With a 76 per cent rating for food, drink and accommodation, it has also gained an entry in the 1996 AA Hotel Guide. Brian Evans puts the new-found success down to hard work, a strong team ethic, his head chef and his general manager. “Tony Robson-Burrell and Stephen Rawlings have made an enormous difference,” he says of them.

The New Inn combines a beamed bar, restaurant and lounge with 11 beautifully and differently decorated rooms, all en-suite.

Wilts & Glos Standard, 9th October 1998 – Inn is just like home: Innkeepers Brian and Sandra Evans have a major accolade for their pub’s hospitality. The couple, who run the New Inn, Coln St Aldwyns, near Cirencester, have been awarded the AA Courtesy & Care Award, one of only 14 such awards in the country. Mr Evans said: “All our staff make a point of greeting guests whenever they see them. We always help people with their bags and make sure the guests are the absolute centre of attention. We’re chuffed to bits with the award, it’s really special.”

Wilts & Glos Standard, 11th July 2002 – “We can achieve even more”: Sandra-Anne and Brian Evans of the New Inn@Coln in Coln St Aldwyns are celebrating their tenth anniversary at the award winning hotel. During their time in the coaching inn, the couple have won a clutch of awards, including two AA stars. Recently, they were joined by talented young chef Sarah Payton who is keen to add more awards and bring her own style of cooking to the dining room.

Brian said: “We have already achieved so much, but feel now we are entering a new era when we can achieve even more.” The New Inn is well known, not only for its food and bar, but for its hotel rooms created by Sandra-Anne who has a background in interior design.

Wilts & Glos Standard. 14th August 2003 – Popular pub sold: A popular pub in Coln St Aldwyns has been sold. The New Inn at Coln has been purchased by Angela Kimmett and her family who intend to build on the inn’s excellent reputation for food. Award-winning French chef Pascal Clavaud has been recruited. He will be assisted by Barry Gardner, a talented young English sous chef.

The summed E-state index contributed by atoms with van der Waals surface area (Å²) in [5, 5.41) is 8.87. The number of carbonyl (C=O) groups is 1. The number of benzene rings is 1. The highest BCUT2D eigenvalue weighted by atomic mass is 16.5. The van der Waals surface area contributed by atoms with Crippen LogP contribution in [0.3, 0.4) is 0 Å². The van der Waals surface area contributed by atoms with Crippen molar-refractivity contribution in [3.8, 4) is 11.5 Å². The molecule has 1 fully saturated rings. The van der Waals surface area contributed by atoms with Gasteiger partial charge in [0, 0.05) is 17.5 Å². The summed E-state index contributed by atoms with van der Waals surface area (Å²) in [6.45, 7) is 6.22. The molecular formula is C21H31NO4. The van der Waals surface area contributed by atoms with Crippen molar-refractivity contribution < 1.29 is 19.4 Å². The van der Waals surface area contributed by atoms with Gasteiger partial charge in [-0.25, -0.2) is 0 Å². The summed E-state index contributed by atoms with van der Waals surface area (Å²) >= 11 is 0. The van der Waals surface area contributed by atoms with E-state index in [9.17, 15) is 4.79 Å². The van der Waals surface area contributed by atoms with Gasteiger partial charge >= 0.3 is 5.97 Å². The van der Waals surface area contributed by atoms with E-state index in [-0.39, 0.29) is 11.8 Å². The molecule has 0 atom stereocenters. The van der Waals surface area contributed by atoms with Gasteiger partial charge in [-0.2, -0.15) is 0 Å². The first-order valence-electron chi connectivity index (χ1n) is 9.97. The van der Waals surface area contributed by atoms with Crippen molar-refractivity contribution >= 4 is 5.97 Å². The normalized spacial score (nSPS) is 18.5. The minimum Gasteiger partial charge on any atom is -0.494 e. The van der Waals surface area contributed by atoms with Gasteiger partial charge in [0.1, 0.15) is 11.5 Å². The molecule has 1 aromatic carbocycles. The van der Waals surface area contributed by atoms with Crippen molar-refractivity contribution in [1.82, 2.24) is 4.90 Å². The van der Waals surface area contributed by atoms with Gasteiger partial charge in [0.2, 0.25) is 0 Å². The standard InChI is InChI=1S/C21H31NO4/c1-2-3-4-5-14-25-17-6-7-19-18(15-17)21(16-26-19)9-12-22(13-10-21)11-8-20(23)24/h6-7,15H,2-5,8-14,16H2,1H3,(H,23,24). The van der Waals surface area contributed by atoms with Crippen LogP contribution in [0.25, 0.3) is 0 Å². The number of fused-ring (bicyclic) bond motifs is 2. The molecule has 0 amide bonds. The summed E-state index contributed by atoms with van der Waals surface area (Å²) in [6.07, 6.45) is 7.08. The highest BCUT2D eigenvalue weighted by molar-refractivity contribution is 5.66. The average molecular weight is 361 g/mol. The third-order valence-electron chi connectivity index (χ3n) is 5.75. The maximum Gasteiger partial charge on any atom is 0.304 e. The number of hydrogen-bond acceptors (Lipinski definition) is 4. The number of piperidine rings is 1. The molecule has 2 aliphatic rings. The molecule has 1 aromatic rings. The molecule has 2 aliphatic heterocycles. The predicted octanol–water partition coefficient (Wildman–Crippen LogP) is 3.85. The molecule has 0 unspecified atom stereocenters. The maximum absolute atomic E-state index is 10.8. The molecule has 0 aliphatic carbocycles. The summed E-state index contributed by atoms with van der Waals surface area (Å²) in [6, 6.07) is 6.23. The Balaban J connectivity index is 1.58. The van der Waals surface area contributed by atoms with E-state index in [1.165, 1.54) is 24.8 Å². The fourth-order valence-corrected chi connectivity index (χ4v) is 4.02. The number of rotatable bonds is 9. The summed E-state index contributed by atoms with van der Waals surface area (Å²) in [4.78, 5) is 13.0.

The sale follows approved plans by Cotswold District Council to build a 12-bedroom staff accommodation block. The former owner, Brian Evans, ran the inn for 11 years. It was sold in an off-market deal by national hotel agents Robert Barry & Co, based in Cirencester.

Gloucestershire Echo, Thursday November 5th 2009 – “We are shining stars in world of quality hotels”:

A Cotswolds hotel is shining with success. The New Inn at Coln has achieved the coveted two red stars status. The AA award puts the hostelry, at Coln St Aldwyns, in the top 200 in the UK. Inspectors singled out the public house, which is part of the hotel group Hillbrooke, known for its unique brand of quirky luxury. General manager Stuart Hodges, at the helm for a year, said: “This award is thanks to the efforts of an excellent team – from front of house through to housekeeping. Two red stars sets us apart from our peers. We’re quirky and unusual, which people like, and we’re completely committed to getting it right four our guests, which people love.”

The AA said: “The achievements of these establishments throughout the year put them at the pinnacle of the hospitality industry.” The hotel team will receive the award at a glittering black tie ceremony in London.

The New Inn overlooks the Williamstrip estate, has a terrace, bar, restaurant and individually designed rooms.

Image: Gloucestershire Echo

Image: Gloucestershire Echo

Courtesy Michael Wilkes
Image Courtesy The New Inn

Licensing Details:

Map Reference: SP 146051

Owner in 1891: Ellen Mary Wilkins (free from brewery tie)

Rateable Value in 1891: £11.4s.0d.

Type of licence in 1891: Beerhouse (off sales only – six day licence)

Owner in 1903: Ellen Mary Wilkins (leased Cirencester Brewery)

Rateable Value in 1903: £11.4s.0d.

Type of licence in 1903: Alehouse (six day licence, presumably closed on Sundays)

Closing time in 1903: 10pm

Landlords at the New Inn include:

1891,1903 Ellen Mary Wilkins

1906,1913 Edmund James Wilkins

1919 Frederick W. Smith

1927,1939 Jesse Blackwell

1990 Chris & Hazel Knight (‘opened again on 10/8/90 after a closure of two years’)

1992,2002 Brian and Sandra-Anne Evans

2003 Roger and Angela Kimmett

2022 Baz and Fred